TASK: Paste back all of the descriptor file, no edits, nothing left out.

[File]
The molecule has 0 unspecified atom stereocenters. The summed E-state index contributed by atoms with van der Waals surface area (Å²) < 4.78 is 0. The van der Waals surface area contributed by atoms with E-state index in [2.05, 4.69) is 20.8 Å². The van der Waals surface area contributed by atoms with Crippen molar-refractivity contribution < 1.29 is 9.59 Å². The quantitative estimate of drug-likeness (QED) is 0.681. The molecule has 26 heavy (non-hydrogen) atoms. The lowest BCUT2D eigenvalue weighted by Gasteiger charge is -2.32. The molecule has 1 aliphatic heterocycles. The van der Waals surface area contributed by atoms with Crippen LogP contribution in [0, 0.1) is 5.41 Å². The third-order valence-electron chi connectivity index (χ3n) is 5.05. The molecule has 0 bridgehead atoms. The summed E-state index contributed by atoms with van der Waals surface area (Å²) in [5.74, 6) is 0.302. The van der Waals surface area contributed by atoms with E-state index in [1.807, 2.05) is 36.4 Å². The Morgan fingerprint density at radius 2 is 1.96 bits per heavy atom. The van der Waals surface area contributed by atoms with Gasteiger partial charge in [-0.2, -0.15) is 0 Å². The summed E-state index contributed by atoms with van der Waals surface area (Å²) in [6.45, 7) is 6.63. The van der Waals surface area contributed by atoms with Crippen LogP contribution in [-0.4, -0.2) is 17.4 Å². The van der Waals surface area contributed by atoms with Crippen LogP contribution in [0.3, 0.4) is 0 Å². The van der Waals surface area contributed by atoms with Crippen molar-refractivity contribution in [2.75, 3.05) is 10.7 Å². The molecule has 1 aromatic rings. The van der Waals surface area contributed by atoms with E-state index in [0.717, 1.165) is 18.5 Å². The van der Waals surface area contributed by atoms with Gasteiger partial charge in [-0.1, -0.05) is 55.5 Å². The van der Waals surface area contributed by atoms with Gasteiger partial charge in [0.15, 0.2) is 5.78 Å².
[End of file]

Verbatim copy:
The molecule has 0 unspecified atom stereocenters. The summed E-state index contributed by atoms with van der Waals surface area (Å²) < 4.78 is 0. The van der Waals surface area contributed by atoms with E-state index in [2.05, 4.69) is 20.8 Å². The van der Waals surface area contributed by atoms with Crippen molar-refractivity contribution < 1.29 is 9.59 Å². The quantitative estimate of drug-likeness (QED) is 0.681. The molecule has 26 heavy (non-hydrogen) atoms. The lowest BCUT2D eigenvalue weighted by Gasteiger charge is -2.32. The molecule has 1 aliphatic heterocycles. The van der Waals surface area contributed by atoms with Crippen LogP contribution in [0, 0.1) is 5.41 Å². The third-order valence-electron chi connectivity index (χ3n) is 5.05. The molecule has 0 bridgehead atoms. The summed E-state index contributed by atoms with van der Waals surface area (Å²) in [5.74, 6) is 0.302. The van der Waals surface area contributed by atoms with E-state index in [1.807, 2.05) is 36.4 Å². The Morgan fingerprint density at radius 2 is 1.96 bits per heavy atom. The van der Waals surface area contributed by atoms with Gasteiger partial charge in [-0.2, -0.15) is 0 Å². The summed E-state index contributed by atoms with van der Waals surface area (Å²) in [6.45, 7) is 6.63. The van der Waals surface area contributed by atoms with Crippen LogP contribution in [-0.4, -0.2) is 17.4 Å². The van der Waals surface area contributed by atoms with Crippen LogP contribution in [0.3, 0.4) is 0 Å². The van der Waals surface area contributed by atoms with Crippen molar-refractivity contribution in [2.75, 3.05) is 10.7 Å². The molecule has 1 aromatic rings. The van der Waals surface area contributed by atoms with E-state index in [0.717, 1.165) is 18.5 Å². The van der Waals surface area contributed by atoms with Gasteiger partial charge in [-0.1, -0.05) is 55.5 Å². The van der Waals surface area contributed by atoms with Gasteiger partial charge in [0.15, 0.2) is 5.78 Å².